01 May 2010

rental car adventures, part 2

Driving back down to the capital in the dark the next morning, I discovered some charming character traits of my sweet-ass rental ride.
1. The inside light doesn’t come on when you open the door.
2. The dashboard lights don’t seem to have a corresponding knob to turn them on.
3. There is no ice scraper anywhere.

Completed with the facts that
1. The sun doesn’t rise until 7:30, and it is currently 6:15, and
2. There is frost on the windows, because it is October 4th in the northern Midwest,

this means that
1. I can’t see to read my map to get out of this weird, twisty neighborhood where all the houses look the same,
2. I can’t see how fast I’m driving until an hour into my trip, and
3. I have to use my driver’s license to scrape the windows.
Oh, and did I mention the fog? It’s alright, it had all burned off by the time I reached the airport.

In the airport, there are no screens announcing departure gates. But it’s a small airport and no one else seemed concerned that they were drifting aimlessly, so I just went with the herd to the security screening area. I had long ago given up checking bags, despite the 3-1-1 liquid and gels rule, so I knew I was running the risk of being frisked or arrested at any point for my anti-poofing hair creme. What can I say? I hate the frizz. In fact, I did get stopped, but only for that blasted jar of pickles Marian apparently thought I had to have. I did not, so no loss, but it is perhaps ironic that while searching for, and eventually confiscating, the terror-loving pickles, the little security dude (complete with “Look, Mom, I’m all growed up!" peach fuzz ‘mustache’) missed the cosmetics bag full of toothpaste, hair creme, face creme, liquid soap, and a 6-ounce bottle of perfumed hand creme floating around in my carry-on. It’s a good day for beauty.


Now I am sitting at my gate (as it turns out, you just keep walking in a straight line until you see your arrival city on a sign) with a woman talking loudly on the phone to someone at home who is apparently in charge of loading the dishwasher, and he seems to be having trouble. I am also sitting back-to-back with a woman holding a small dog-ish creature, so inbred it can’t open its mouth normally or breathe. (A pug? Or some tiny bulldog? I don’t keep up with these things.) She very much loves this little furry beast, and coos things like, “No, you ain’t goin’ nowhere, you rascal!” Madam, I want to say, this thing cannot even handle the task of breathing in and out easily; it cannot understand you.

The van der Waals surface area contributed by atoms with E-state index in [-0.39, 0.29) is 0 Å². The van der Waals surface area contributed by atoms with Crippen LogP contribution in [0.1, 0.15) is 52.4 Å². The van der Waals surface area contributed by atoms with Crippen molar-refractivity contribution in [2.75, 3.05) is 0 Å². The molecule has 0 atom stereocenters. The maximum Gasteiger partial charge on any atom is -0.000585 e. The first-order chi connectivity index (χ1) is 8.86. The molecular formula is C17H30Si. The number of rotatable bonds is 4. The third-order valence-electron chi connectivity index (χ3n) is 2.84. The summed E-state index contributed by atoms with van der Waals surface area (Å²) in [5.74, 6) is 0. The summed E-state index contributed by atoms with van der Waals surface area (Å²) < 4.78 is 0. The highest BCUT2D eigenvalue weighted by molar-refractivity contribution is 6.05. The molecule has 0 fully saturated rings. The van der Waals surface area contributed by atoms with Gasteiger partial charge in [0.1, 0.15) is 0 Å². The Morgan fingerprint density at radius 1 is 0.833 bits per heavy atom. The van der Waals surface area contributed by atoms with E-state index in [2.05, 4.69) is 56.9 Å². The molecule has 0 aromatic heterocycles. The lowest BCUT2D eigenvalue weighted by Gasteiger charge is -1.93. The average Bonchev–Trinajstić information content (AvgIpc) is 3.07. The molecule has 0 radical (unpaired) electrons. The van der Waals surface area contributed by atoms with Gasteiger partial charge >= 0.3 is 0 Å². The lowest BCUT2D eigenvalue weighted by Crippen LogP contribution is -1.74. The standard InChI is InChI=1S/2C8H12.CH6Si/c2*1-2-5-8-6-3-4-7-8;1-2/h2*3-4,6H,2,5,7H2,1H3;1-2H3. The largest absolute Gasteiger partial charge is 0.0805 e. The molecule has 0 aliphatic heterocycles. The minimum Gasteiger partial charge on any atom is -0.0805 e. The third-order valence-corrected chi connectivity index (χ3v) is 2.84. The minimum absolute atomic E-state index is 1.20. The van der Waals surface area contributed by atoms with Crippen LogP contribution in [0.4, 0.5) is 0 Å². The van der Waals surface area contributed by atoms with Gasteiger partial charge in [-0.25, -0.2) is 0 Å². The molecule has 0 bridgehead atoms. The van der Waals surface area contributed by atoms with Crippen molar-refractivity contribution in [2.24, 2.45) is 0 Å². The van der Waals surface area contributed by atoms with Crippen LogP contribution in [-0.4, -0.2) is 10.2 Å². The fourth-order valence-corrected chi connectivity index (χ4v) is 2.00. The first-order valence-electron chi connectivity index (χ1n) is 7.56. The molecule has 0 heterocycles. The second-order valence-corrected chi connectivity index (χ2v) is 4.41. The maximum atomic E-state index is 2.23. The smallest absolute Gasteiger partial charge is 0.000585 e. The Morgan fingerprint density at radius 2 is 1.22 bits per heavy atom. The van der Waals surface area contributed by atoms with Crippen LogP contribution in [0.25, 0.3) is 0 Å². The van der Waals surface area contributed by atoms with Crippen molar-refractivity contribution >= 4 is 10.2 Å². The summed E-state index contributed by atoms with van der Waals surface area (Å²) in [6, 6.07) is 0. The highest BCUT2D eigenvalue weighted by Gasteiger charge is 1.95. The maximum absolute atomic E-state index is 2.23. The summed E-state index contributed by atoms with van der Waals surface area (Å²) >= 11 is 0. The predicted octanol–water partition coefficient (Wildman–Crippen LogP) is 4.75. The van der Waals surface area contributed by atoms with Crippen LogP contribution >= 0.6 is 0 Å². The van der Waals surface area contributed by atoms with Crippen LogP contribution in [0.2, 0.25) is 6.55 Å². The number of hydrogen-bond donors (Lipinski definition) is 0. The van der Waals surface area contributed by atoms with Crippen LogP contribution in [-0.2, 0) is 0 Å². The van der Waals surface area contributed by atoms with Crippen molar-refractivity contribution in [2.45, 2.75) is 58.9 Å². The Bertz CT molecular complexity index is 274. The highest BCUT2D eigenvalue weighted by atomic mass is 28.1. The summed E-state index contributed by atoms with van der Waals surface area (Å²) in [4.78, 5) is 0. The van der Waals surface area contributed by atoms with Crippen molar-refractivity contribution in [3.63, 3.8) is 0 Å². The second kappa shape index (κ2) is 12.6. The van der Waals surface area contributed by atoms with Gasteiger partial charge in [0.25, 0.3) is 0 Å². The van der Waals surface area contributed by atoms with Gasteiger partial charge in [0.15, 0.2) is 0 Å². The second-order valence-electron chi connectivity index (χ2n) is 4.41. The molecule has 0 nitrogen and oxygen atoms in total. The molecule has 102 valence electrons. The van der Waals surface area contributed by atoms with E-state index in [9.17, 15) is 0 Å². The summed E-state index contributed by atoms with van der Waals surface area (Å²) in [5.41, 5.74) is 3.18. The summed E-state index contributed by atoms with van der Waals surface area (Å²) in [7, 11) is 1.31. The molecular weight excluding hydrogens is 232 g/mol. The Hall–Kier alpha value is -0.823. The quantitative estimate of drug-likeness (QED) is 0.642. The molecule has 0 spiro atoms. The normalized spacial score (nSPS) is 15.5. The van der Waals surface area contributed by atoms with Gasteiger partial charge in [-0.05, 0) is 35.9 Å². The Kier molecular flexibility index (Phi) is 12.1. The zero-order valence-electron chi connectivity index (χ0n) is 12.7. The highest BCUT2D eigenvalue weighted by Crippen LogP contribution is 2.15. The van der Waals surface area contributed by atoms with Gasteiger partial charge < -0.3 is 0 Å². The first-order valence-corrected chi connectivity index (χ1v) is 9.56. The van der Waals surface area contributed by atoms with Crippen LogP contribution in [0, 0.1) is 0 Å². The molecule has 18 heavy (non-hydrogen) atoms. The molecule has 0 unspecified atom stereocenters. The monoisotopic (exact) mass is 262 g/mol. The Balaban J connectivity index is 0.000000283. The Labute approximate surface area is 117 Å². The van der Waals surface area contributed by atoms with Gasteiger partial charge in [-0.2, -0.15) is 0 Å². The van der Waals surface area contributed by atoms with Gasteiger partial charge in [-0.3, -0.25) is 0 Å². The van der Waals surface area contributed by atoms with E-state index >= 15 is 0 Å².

Nearby there is also a husky-voiced, salt-of-the-earth woman who insists on loudly and gleefully narrating every move and assumed emotion said beast is experiencing. She, too, loves this stranger’s dog. She loves it so much she is talking to no one about what a “pistol” he is. There is also a small child nearby who is apparently being murdered from the sound of things, or else his/ her parents are trying that whole “let it work itself out” tact. I don’t think that works.

But, here’s the weird part: I’m pretty sure I’m sitting next to John Waters. Of course, he really does belong in this scene. Classic. I want to tell him how much I loved Pecker (I’ll forgive Dirty Shame–he’s still brilliant), but he doesn’t look like he wants to be bothered. So, I hope he will appreciate my silence and complete lack of eye contact. Someone as nuanced as him is bound to notice. And the fact that I have showered and am not talking loudly in speech peppered with curse words and double negatives–or would he prefer that?

I sneak a peek while he’s texting– oh yeah, that’s John Waters with that pencil mustache in those red skinny jeans and oversized pinstriped blazer. Who else could it be? This guy is weird! And I’m not going to say a word to him. Playin’ it cool. Just as I am silently patting myself on the back for my decorum, I sense that he is turned my way in my peripheral vision. He is, he is! Be cool. I look up and smile, half-heartedly, the way they must do at cool-person parties ( I am guessing because I have never been to one), and I see he is looking down at my plastic, scuffed Payless pumps with an expression that is part pity, part fascination: "I love your shoes".